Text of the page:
PROFILING ROCK FACES Photogrammetric reconstruction recovers three-dimensional information using at least two photos showing the same part of a scene, such as a rock surface, from different angles
Stereo photogrammetry has proven its value in the mining industry as an easy and cost-effective way to profile rock faces for blast design and characterisation, says blast engineering and consulting firm RA McClure (RAM) president Robert McClure.
He was a speaker at explosives supply chain company BME’s twenty-third yearly drilling and blasting conference in November, at the Council for Scientific and Industrial Research, in Pretoria.
Photogrammetric reconstruction recovers three-dimensional (3D) information using at least two photos showing the same part of a scene, such as a rock surface, from different angles.
McClure says photogrammetry dates back to 1850, noting that the technology became more advanced in the 1990s because of the emergence of digital imaging and the availability of computing power, which brought new algorithms and applications to image-based stereoscopic measurement.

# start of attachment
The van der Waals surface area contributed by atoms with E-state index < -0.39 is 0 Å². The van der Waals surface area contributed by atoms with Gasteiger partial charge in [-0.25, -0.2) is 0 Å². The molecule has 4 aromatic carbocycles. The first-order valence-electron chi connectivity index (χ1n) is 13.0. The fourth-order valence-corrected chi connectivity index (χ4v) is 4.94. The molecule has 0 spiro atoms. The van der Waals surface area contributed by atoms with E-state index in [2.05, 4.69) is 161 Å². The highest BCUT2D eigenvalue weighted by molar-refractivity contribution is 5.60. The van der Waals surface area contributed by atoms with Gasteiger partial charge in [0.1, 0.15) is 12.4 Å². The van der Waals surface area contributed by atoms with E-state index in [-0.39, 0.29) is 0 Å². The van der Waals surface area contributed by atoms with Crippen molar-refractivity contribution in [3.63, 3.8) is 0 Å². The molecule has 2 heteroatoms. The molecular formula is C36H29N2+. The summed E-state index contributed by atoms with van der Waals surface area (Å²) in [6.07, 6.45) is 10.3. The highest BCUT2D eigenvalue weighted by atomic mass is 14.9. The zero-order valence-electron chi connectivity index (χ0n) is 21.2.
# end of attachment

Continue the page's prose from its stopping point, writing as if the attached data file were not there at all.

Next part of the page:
This was followed by advancements in terrestrial and aerial photogrammetry applications for mining and rock-mass characterisation.
The technology was further enhanced through the introduction of unmanned aerial vehicles and advanced data processing, says McClure.
He adds that greater flexibility in data processing is now being achieved using a technique called “structure from motion”, which enables the automatic computation of 3D images from a set of unorganised photographs.
“Data acquisition can be achieved using terrestrial applications, taking free-hand photos or using aerial applications, which can provide a unique perspective of areas not accessible through terrestrial applications,” McClure explains.
RAM’s mining clients are using the technology to address fly rock and air overpressure issues in ongoing blasting operations, he adds.
“They also use the technology for complex blast designs. Geotechnicians use the technology to map geological structures for fragmentation and wall stability,” McClure explains, adding that there are also downstream benefits through blast optimisation.
This method provides a safe and contact-free way of obtaining higher accuracy, with a low acquisition cost, compared with using laser scanner technology, he states.
Compared with classical photogrammetry, McClure says stereo photogrammetry has several advantages, such as more flexibility in the field procedure of image taking, a higher degree of automatism during processing and more complete results without data gaps.